Bringing the Food Truck Revolution to Goa
The mobile food industry has seen a massive resurgence, especially in big urban areas in the west. From their kitchens-on-wheels, they’re serving everything from sandwiches to gourmet cupcakes to cuisines from all over the world. And customers are gobbling it up. The new breed of mobile trucks sport vibrant colours and branding imagery. They are also tech and social media savvy, often using Twitter and Facebook to announce their locations. Many are owned and run by highly trained chefs and well-known restaurateurs. Restaurant owners looking for additional sales see the mobile food truck as an opportunity to sell food without paying rent. Others see it as their way to enter the food business, hoping eventually to open their own restaurant. The Business Model
The secret to the food truck business is to choose a straightforward concept and sell as much food as you can in as little time as possible. A “straightforward” concept is one that is easily understood by the customer and specializes in doing one thing incredibly well. An example of this would be a waffle truck like New York’s “Waffles & Dinges.” They don’t sell eggs, pancakes, French toast, and cupcakes. They only sell waffles with sweet and savoury toppings. Food trucks are a volume business. For the most part the food sold on food trucks is not high profit. Items will generally cost between five and ten dollars per order, and you’ll make one or two dollars profit on each order. You need to sell at least a couple of hundred orders per day to make a substantial profit. That means you have to be able to cook it, serve it, and sell it, quickly. Why is it important to sell in as little time as possible? In the truck business, the longer you are out on the street the more it costs you. Labor is hourly, gas runs out, and food goes bad. Additionally, lunch only lasts for an hour or two. When lunchtime is over there are fewer customers, and that means less revenue....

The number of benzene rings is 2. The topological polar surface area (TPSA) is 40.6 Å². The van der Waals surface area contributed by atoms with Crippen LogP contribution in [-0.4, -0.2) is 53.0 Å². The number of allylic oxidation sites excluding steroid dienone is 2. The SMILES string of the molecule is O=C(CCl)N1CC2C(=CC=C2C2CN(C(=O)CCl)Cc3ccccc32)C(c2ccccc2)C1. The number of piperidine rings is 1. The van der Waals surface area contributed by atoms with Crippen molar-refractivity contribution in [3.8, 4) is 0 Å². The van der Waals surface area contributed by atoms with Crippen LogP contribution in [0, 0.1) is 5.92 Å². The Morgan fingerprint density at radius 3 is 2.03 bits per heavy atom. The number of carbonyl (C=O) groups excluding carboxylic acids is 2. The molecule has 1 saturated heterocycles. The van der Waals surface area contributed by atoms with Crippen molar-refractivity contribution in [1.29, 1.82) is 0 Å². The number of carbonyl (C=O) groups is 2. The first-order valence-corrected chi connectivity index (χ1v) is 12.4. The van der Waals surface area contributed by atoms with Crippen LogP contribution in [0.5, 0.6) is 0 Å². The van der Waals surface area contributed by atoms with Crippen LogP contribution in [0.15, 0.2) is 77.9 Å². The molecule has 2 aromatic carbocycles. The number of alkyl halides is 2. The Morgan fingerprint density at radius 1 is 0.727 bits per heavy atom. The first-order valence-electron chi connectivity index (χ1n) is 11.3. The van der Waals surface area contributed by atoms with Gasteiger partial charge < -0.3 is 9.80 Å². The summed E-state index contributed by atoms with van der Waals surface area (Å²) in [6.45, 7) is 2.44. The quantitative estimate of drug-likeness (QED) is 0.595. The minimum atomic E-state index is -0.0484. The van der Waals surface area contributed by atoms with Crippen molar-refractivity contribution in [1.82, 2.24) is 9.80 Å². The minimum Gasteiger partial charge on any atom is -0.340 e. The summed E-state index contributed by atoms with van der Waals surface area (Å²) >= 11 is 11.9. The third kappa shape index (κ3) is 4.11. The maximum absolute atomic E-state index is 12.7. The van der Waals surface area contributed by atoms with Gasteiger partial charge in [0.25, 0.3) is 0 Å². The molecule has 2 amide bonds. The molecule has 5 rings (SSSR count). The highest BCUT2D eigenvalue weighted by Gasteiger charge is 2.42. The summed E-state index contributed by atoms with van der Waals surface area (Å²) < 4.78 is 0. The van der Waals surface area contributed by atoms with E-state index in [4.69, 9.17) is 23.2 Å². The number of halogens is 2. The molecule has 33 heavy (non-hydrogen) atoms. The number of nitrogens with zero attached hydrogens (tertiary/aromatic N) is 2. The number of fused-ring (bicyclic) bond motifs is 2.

Please join StudyMode to read the full document